FEATURE: Ex-pro sets up football academy in St Albans

Ben Herd in action for Boreham Wood. Picture: Sean Hinks

Ben Herd in action for Boreham Wood. Picture: Sean Hinks - Credit: Archant

“The powerful play goes on and you may contribute a verse – what will your verse be? – Walt Whitman.

Ben Herd has carved out quite a verse of his own. At 18 he signed a professional contract with Watford under Gianluca Vialli. At 21 the right-back entered the citadel of football, Wembley, in front of over 60,000 fans for Shrewsbury Town.

At 26 he captained Aldershot against reigning Premier League Champions Manchester United in the Carling Cup fourth round – receiving a nutmeg for good measure from Dimitar Berbatov. And a year later he played his 350th game in the football league.

Fast forward to 2015 and the 29-year-old is attempting to recruit 20 precocious talents to the ‘Ben Herd Pro Performance Soccer Academy’.

The St Albans based academy - offering a two year scholarship with a BTEC level 3 sport Diploma in partnership with TVS education (works with 60 football league clubs) – places heavy emphasis on holistic development and targets prodigious youngsters in year 11.

“We want to produce ‘machines’,” said Ben, now a Boreham Wood player.

“We don’t utilise traditional methods as we believe in our alternative path. Those who sign up will be stunned by our quality training and I firmly believe we can take them very far.”

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So what is this mysterious approach to aggrandize and bolster a player’s development?

According to Herd it’s far from revolutionary - rather an eclectic mix of techniques from across the globe as well as ‘Ginga’ and ‘Capoeira’, a Brazilian dance and martial art respectively, which focuses on the biomechanics of movement.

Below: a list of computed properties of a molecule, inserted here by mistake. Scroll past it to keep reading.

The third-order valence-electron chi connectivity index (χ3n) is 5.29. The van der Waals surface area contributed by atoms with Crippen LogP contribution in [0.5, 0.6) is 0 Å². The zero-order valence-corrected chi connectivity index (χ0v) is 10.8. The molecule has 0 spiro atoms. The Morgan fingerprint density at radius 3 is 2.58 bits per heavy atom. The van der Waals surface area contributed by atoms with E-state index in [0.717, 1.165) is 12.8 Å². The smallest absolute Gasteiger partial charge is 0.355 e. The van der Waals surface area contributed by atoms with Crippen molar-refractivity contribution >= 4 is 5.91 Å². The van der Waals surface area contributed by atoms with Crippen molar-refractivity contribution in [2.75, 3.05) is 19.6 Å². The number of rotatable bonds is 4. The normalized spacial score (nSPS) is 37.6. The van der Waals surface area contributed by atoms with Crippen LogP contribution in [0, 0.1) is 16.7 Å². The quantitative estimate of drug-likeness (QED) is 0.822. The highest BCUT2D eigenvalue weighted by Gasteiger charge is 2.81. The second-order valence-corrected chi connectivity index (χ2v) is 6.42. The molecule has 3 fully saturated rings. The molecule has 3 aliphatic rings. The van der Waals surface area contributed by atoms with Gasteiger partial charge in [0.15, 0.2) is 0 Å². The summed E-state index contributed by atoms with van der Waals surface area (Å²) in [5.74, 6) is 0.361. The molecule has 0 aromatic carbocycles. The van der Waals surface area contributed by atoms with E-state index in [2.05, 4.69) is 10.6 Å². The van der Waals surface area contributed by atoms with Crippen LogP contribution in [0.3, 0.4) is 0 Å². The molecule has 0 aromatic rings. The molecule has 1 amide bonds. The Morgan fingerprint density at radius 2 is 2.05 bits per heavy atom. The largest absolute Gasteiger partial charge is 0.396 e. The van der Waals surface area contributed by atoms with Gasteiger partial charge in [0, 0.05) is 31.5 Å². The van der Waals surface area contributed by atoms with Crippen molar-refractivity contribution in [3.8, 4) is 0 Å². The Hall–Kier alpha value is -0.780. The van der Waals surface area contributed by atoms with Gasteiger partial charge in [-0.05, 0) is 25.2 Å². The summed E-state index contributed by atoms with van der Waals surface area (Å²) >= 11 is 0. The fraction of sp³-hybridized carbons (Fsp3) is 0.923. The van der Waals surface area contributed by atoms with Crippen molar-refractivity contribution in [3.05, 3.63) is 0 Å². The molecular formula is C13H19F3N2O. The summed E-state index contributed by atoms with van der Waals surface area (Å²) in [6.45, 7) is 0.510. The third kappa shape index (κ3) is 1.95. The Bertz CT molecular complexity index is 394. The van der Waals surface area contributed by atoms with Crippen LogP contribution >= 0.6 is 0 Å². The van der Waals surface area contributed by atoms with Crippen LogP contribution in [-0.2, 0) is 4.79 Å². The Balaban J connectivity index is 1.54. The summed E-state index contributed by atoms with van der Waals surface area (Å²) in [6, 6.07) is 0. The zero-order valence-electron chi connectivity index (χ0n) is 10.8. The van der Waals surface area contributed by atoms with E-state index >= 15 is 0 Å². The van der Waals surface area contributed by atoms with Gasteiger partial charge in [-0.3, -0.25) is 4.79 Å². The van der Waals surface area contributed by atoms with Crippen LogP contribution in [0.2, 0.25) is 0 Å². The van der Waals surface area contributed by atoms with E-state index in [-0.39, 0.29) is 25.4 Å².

“Ultimately we will be judged on our effectiveness and so far our trialists have been blown away by it,” Ben said.

“It’s really exciting and I cannot wait to get this project off the ground. I cannot tell you how much I believe in this.”

These trialists are Forest Green Rovers’ Rob Sinclair – commenting that his fitness and ball control have never been better – and Watford starlet Luke O’Nien who has become ‘hooked’ by Ben’s philosophy, training three hours a day, three times a week.

This philosophy was not available to Ben when he began his footballing education, a matter he now bemoans.

“I would have loved to have experienced this as I know it would have developed me further and I got to where I was with poor training,” admitted Ben.

The Hertfordshire native is bankrolling the project and has employed former Chelsea scout Sean Faulkner – once an understudy to world renowned performance coach Roger Spry, the Austrian National team conditioning coach – on a full time basis.

This transformation to entrepreneur, according to Ben, has been in the pipeline for some time, a stance that coincided with his desire to play abroad, – received lucrative offers from a French and Thai club - an ambition he no longer harbours.

“It felt like an absolute chasm between me and my family when I was away,” admitted Ben.

“They are the most important part of my life and it was a massive life lesson. I won’t say no to managing abroad in the future however.”

For now though, Ben is juggling parenthood, raising his two-year-old son, academy recruitment and playing for Conference South side Boreham Wood, all at one time; a rather hectic lifestyle.

“Nothing is ever given to you, you really have to work for it and I love what I am doing,” remarked Ben. “Being a professional footballer is the world’s easiest job – but it isn’t reality.”

“I want this academy to expand and flourish by combining education, which is imperative, and producing professional footballers.”

The final whistle has certainly not blown on this man’s career and the drive and passion that he exhibited as a player is very much alive as he turns the page to a new chapter in his life.